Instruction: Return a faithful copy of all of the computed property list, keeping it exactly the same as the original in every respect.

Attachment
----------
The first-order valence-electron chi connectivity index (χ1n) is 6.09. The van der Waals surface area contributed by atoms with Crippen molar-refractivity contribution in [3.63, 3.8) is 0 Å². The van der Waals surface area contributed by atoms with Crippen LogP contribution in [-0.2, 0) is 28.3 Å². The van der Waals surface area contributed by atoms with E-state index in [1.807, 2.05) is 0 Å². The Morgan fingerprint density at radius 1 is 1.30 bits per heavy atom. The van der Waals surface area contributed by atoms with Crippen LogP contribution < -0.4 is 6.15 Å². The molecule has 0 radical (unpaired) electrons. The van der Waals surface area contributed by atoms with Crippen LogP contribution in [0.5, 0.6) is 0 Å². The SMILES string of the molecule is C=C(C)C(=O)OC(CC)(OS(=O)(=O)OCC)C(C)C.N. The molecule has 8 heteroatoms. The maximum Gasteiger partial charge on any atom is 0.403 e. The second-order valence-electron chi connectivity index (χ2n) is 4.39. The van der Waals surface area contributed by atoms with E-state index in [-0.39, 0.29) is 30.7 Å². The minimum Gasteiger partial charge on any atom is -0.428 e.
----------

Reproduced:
The first-order valence-electron chi connectivity index (χ1n) is 6.09. The van der Waals surface area contributed by atoms with Crippen molar-refractivity contribution in [3.63, 3.8) is 0 Å². The van der Waals surface area contributed by atoms with Crippen LogP contribution in [-0.2, 0) is 28.3 Å². The van der Waals surface area contributed by atoms with E-state index in [1.807, 2.05) is 0 Å². The Morgan fingerprint density at radius 1 is 1.30 bits per heavy atom. The van der Waals surface area contributed by atoms with Crippen LogP contribution < -0.4 is 6.15 Å². The molecule has 0 radical (unpaired) electrons. The van der Waals surface area contributed by atoms with Crippen LogP contribution in [0.5, 0.6) is 0 Å². The SMILES string of the molecule is C=C(C)C(=O)OC(CC)(OS(=O)(=O)OCC)C(C)C.N. The molecule has 8 heteroatoms. The maximum Gasteiger partial charge on any atom is 0.403 e. The second-order valence-electron chi connectivity index (χ2n) is 4.39. The van der Waals surface area contributed by atoms with E-state index in [-0.39, 0.29) is 30.7 Å². The minimum Gasteiger partial charge on any atom is -0.428 e.